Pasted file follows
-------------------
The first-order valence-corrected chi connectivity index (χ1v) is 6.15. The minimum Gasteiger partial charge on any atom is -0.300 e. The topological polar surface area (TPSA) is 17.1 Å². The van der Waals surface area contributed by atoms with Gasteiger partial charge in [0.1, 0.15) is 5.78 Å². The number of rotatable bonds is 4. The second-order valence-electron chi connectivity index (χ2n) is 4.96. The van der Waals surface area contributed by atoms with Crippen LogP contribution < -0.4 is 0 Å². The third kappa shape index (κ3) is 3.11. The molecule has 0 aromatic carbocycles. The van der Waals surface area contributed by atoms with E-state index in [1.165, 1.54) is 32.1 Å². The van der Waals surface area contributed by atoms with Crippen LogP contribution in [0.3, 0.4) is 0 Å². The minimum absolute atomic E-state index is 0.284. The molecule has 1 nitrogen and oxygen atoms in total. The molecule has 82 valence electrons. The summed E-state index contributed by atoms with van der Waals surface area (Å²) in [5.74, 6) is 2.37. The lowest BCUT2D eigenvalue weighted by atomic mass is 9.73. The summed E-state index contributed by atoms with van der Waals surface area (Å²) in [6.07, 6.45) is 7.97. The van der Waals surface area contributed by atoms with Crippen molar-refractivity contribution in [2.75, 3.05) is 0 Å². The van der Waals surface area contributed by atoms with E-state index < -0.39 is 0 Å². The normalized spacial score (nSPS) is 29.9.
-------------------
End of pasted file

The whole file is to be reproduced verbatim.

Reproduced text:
The first-order valence-corrected chi connectivity index (χ1v) is 6.15. The minimum Gasteiger partial charge on any atom is -0.300 e. The topological polar surface area (TPSA) is 17.1 Å². The van der Waals surface area contributed by atoms with Gasteiger partial charge in [0.1, 0.15) is 5.78 Å². The number of rotatable bonds is 4. The second-order valence-electron chi connectivity index (χ2n) is 4.96. The van der Waals surface area contributed by atoms with Crippen LogP contribution < -0.4 is 0 Å². The third kappa shape index (κ3) is 3.11. The molecule has 0 aromatic carbocycles. The van der Waals surface area contributed by atoms with E-state index in [1.165, 1.54) is 32.1 Å². The van der Waals surface area contributed by atoms with Crippen LogP contribution in [0.3, 0.4) is 0 Å². The minimum absolute atomic E-state index is 0.284. The molecule has 1 nitrogen and oxygen atoms in total. The molecule has 82 valence electrons. The summed E-state index contributed by atoms with van der Waals surface area (Å²) in [5.74, 6) is 2.37. The lowest BCUT2D eigenvalue weighted by atomic mass is 9.73. The summed E-state index contributed by atoms with van der Waals surface area (Å²) in [6.07, 6.45) is 7.97. The van der Waals surface area contributed by atoms with Crippen molar-refractivity contribution in [2.75, 3.05) is 0 Å². The van der Waals surface area contributed by atoms with E-state index < -0.39 is 0 Å². The normalized spacial score (nSPS) is 29.9.